Trainwreck – 4 out of 5
Romcoms are not really my bag. I will admit that over the years, I’ve seen several movies in this genre that are very, very enjoyable but, for the most part it’s not really a genre that I like to pull from. When Trainwreck hit the theaters, I wasn’t really sold on the film and when I factored in the reality that I haven’t seen much of Amy Schumer’s comedy, I wasn’t going to find myself plunking down the coin to see this one in the theater. However, I heard nothing but great things about this romantic comedy and the more clips I saw online the more I wanted to see it when it came out on DVD and hit the old Redbox (name drop) machine. Honestly, I think I should have thrown down those coins to see it at the old local cinema because it was worth the money to watch it.
|It's a romcom without a montage sequence of trying on hats set to the latest|
pop song. Well played, Trainwreck.
Amy (Amy Schumer) is a tad commitment-phobic and is more of the type who is just out to have fun and isn’t ready to settle down. One day, her job as a writer forces her to interview a prominent doctor in sports medicine named Aaron Conners (Bill Hader). It doesn’t take long before Amy succumbs to her desire to have fun with Aaron and it’s not long after that the doctor succumbs to his feelings for Amy. Now the struggle begins as Amy attempts a normal relationship but how long will it be before she bails out of it in order to return to her carefree, commitment-absent lifestyle?
|Amy's boss is played by Tilda Swinton; an actress who can literally play anything.|
I know I'm not alone in hoping we get a David Bowie bio-pic where she plays Bowie.
|I didn't know basketball players were funny...but|
that's because when I say I know nothing about sports,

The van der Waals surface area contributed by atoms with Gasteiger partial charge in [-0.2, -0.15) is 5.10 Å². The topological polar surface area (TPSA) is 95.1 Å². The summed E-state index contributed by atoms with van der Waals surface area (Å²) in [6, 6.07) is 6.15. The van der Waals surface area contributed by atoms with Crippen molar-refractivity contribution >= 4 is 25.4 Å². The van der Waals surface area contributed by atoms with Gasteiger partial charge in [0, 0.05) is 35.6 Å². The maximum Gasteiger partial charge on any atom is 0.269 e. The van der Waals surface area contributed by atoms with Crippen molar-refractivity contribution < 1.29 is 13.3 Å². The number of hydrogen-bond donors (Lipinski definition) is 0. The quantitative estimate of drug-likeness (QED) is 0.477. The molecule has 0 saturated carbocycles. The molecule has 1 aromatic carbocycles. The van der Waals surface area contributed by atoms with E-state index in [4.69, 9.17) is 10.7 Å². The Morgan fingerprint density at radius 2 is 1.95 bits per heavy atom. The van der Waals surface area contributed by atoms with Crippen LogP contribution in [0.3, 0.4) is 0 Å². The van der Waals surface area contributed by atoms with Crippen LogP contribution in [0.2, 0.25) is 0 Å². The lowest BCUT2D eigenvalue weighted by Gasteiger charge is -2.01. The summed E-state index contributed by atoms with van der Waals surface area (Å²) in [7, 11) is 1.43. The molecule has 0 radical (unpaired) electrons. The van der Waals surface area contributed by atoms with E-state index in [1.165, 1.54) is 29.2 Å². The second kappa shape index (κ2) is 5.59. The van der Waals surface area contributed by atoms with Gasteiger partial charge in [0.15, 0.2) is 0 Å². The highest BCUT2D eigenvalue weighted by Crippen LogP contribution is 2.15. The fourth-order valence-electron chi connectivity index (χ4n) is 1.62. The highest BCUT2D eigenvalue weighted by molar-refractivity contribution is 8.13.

I literally mean nothing.
First off, this film is hysterical. Aside from Amy Schumer and Bill Hader, the film contains a lot of other great comedic actors and comedians (not to undersell how great Hader and Schumer were in the film). Additionally, I was pleasantly surprised with how funny John Cena and LeBron James were in their roles. Finally, Amy Schumer really wrote a great script that is absolutely filled with riotously funny gags and jokes and they are relentlessly thrown at you every second of the film. Even when the story gets dramatic and touching—which it does on occasion and did very well—the film still is constantly tossing jokes at you and it keeps the laughs going.
|I'd suggest renting this movie just for this scene with John Cena alone.|
Like all kinds of genre films, the romcom is usually made-up of typical formulas, tropes and clichés. The stories are extremely predictable and, very often, you see the same archetypes and even the same cast members in these films. One of the things that struck me about Trainwreck was how the fact the film turns these usual clichés on their ear. While the plot still hits a lot of the usual notes you’d expect from a romcom, the story still does a lot that actively makes the feature unique. Ultimately, however, because the film is so unique in the world of romcoms, when the story hits the points that you knew were coming they still ended up being very amusing and even touching.
|Dammit, Hader...you are just delightful.|
Finally, one of the best parts of this film is the undeniable chemistry between Bill Hader and Amy Schumer. They came off as a very realistic couple and were so endearing and charming together (and separately) that it was very easy to invest in their journey and it really helped me get sucked into the film. Both actors were amazing in their performances—I especially loved Amy in her role--too often in the world of movies, a free-spirit like the character of Amy is portrayed as strange for not wanting to be in a committed relationship and they are shown as someone who will, ultimately, be better off for being with a man but, in Trainwreck, she is presented as a realistic woman who is just trying to have fun and her transformation from being a loather of relationships to her wanting to be with Aaron comes off very naturally and her decision to be with him is more out of emotion rather than just the lazy trope you usually see in romcoms; that is basically presented as the argument that “a woman needs to be with a man.”